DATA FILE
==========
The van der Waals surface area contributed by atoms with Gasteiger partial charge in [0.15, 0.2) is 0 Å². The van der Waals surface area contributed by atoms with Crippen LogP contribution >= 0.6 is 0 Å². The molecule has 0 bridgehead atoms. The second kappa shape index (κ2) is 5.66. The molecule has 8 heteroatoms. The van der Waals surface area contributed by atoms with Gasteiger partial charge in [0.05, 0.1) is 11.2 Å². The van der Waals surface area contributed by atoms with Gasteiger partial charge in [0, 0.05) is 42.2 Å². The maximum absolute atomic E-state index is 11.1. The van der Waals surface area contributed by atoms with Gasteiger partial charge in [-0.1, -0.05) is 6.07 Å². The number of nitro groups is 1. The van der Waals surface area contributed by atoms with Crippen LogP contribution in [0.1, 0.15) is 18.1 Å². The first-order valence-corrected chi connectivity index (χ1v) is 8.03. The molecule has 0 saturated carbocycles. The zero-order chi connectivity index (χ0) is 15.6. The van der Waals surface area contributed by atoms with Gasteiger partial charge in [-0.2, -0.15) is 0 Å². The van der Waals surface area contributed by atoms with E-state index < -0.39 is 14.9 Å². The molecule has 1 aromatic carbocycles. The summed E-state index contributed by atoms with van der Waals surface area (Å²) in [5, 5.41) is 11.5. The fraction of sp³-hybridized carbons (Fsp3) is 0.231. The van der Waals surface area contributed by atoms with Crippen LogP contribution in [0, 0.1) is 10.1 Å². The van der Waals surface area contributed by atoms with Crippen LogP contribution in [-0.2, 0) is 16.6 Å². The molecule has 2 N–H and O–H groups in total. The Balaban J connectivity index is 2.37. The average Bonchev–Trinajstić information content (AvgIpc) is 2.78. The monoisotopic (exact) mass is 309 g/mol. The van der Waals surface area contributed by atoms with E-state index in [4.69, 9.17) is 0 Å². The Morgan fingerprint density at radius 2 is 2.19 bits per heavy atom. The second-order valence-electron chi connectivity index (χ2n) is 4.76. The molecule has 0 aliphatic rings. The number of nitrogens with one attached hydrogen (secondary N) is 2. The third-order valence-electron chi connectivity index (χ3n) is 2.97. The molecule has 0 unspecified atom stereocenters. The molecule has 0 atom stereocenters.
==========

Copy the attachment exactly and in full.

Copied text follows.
The van der Waals surface area contributed by atoms with Gasteiger partial charge in [0.15, 0.2) is 0 Å². The van der Waals surface area contributed by atoms with Crippen LogP contribution >= 0.6 is 0 Å². The molecule has 0 bridgehead atoms. The second kappa shape index (κ2) is 5.66. The molecule has 8 heteroatoms. The van der Waals surface area contributed by atoms with Gasteiger partial charge in [0.05, 0.1) is 11.2 Å². The van der Waals surface area contributed by atoms with Gasteiger partial charge in [0, 0.05) is 42.2 Å². The maximum absolute atomic E-state index is 11.1. The van der Waals surface area contributed by atoms with Gasteiger partial charge in [-0.1, -0.05) is 6.07 Å². The number of nitro groups is 1. The van der Waals surface area contributed by atoms with Crippen LogP contribution in [0.1, 0.15) is 18.1 Å². The first-order valence-corrected chi connectivity index (χ1v) is 8.03. The molecule has 0 saturated carbocycles. The zero-order chi connectivity index (χ0) is 15.6. The van der Waals surface area contributed by atoms with Gasteiger partial charge in [-0.2, -0.15) is 0 Å². The van der Waals surface area contributed by atoms with E-state index < -0.39 is 14.9 Å². The molecule has 1 aromatic carbocycles. The summed E-state index contributed by atoms with van der Waals surface area (Å²) in [5, 5.41) is 11.5. The fraction of sp³-hybridized carbons (Fsp3) is 0.231. The van der Waals surface area contributed by atoms with Crippen LogP contribution in [0, 0.1) is 10.1 Å². The van der Waals surface area contributed by atoms with Crippen LogP contribution in [-0.2, 0) is 16.6 Å². The molecule has 2 N–H and O–H groups in total. The Balaban J connectivity index is 2.37. The average Bonchev–Trinajstić information content (AvgIpc) is 2.78. The monoisotopic (exact) mass is 309 g/mol. The van der Waals surface area contributed by atoms with E-state index in [4.69, 9.17) is 0 Å². The Morgan fingerprint density at radius 2 is 2.19 bits per heavy atom. The second-order valence-electron chi connectivity index (χ2n) is 4.76. The molecule has 0 aliphatic rings. The number of nitrogens with one attached hydrogen (secondary N) is 2. The third-order valence-electron chi connectivity index (χ3n) is 2.97. The molecule has 0 unspecified atom stereocenters. The molecule has 0 atom stereocenters.